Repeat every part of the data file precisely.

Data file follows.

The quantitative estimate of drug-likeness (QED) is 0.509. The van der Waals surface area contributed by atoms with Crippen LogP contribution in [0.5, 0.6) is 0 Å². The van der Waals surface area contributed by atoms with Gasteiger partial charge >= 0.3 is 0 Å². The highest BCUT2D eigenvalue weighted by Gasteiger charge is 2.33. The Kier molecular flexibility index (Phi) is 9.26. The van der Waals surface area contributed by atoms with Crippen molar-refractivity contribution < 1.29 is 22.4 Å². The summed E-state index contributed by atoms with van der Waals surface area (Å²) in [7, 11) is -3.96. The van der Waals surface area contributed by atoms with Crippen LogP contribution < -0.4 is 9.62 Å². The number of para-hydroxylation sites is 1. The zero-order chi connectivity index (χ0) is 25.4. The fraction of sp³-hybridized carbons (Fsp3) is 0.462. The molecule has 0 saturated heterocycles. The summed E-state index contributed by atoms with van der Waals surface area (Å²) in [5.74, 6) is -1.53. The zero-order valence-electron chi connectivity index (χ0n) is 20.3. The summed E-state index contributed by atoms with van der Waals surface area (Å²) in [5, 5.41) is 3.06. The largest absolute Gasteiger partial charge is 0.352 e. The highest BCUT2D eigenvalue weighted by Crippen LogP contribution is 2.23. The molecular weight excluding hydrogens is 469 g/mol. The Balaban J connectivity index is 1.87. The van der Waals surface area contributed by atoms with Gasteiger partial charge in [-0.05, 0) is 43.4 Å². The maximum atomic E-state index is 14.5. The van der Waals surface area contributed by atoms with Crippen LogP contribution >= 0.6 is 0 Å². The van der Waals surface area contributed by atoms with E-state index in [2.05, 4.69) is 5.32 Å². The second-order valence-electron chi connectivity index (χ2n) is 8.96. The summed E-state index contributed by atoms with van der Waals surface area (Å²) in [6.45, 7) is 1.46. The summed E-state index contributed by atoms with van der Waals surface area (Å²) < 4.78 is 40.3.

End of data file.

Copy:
The quantitative estimate of drug-likeness (QED) is 0.509. The van der Waals surface area contributed by atoms with Crippen LogP contribution in [0.5, 0.6) is 0 Å². The van der Waals surface area contributed by atoms with Gasteiger partial charge >= 0.3 is 0 Å². The highest BCUT2D eigenvalue weighted by Gasteiger charge is 2.33. The Kier molecular flexibility index (Phi) is 9.26. The van der Waals surface area contributed by atoms with Crippen molar-refractivity contribution < 1.29 is 22.4 Å². The summed E-state index contributed by atoms with van der Waals surface area (Å²) in [7, 11) is -3.96. The van der Waals surface area contributed by atoms with Crippen LogP contribution < -0.4 is 9.62 Å². The number of para-hydroxylation sites is 1. The zero-order chi connectivity index (χ0) is 25.4. The fraction of sp³-hybridized carbons (Fsp3) is 0.462. The molecule has 0 saturated heterocycles. The summed E-state index contributed by atoms with van der Waals surface area (Å²) in [5.74, 6) is -1.53. The zero-order valence-electron chi connectivity index (χ0n) is 20.3. The summed E-state index contributed by atoms with van der Waals surface area (Å²) in [5, 5.41) is 3.06. The largest absolute Gasteiger partial charge is 0.352 e. The highest BCUT2D eigenvalue weighted by Crippen LogP contribution is 2.23. The molecular weight excluding hydrogens is 469 g/mol. The Balaban J connectivity index is 1.87. The van der Waals surface area contributed by atoms with Gasteiger partial charge in [-0.05, 0) is 43.4 Å². The maximum atomic E-state index is 14.5. The van der Waals surface area contributed by atoms with Crippen LogP contribution >= 0.6 is 0 Å². The van der Waals surface area contributed by atoms with E-state index in [2.05, 4.69) is 5.32 Å². The second-order valence-electron chi connectivity index (χ2n) is 8.96. The summed E-state index contributed by atoms with van der Waals surface area (Å²) in [6.45, 7) is 1.46. The summed E-state index contributed by atoms with van der Waals surface area (Å²) < 4.78 is 40.3.